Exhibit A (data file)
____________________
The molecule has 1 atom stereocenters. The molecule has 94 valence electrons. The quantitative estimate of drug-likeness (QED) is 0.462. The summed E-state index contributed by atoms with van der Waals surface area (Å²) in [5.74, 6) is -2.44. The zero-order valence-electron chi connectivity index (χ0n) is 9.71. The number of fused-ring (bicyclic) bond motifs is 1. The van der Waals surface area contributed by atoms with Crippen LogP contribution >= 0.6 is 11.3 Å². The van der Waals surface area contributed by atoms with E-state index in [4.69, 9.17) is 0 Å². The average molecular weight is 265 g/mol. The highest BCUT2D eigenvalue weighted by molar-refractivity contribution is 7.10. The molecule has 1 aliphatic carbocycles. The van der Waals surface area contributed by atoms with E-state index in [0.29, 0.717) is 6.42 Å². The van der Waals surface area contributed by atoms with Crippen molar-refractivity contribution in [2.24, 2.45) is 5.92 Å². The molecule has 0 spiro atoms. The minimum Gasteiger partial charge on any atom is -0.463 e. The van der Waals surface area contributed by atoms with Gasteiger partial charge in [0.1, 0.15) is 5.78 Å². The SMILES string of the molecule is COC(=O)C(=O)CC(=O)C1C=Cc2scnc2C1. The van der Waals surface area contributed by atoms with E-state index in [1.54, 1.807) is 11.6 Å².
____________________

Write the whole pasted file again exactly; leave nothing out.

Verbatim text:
The molecule has 1 atom stereocenters. The molecule has 94 valence electrons. The quantitative estimate of drug-likeness (QED) is 0.462. The summed E-state index contributed by atoms with van der Waals surface area (Å²) in [5.74, 6) is -2.44. The zero-order valence-electron chi connectivity index (χ0n) is 9.71. The number of fused-ring (bicyclic) bond motifs is 1. The van der Waals surface area contributed by atoms with Crippen LogP contribution >= 0.6 is 11.3 Å². The van der Waals surface area contributed by atoms with E-state index in [4.69, 9.17) is 0 Å². The average molecular weight is 265 g/mol. The highest BCUT2D eigenvalue weighted by molar-refractivity contribution is 7.10. The molecule has 1 aliphatic carbocycles. The van der Waals surface area contributed by atoms with E-state index in [0.29, 0.717) is 6.42 Å². The van der Waals surface area contributed by atoms with Crippen molar-refractivity contribution in [2.24, 2.45) is 5.92 Å². The molecule has 0 spiro atoms. The minimum Gasteiger partial charge on any atom is -0.463 e. The van der Waals surface area contributed by atoms with Gasteiger partial charge in [0.1, 0.15) is 5.78 Å². The SMILES string of the molecule is COC(=O)C(=O)CC(=O)C1C=Cc2scnc2C1. The van der Waals surface area contributed by atoms with E-state index in [1.54, 1.807) is 11.6 Å².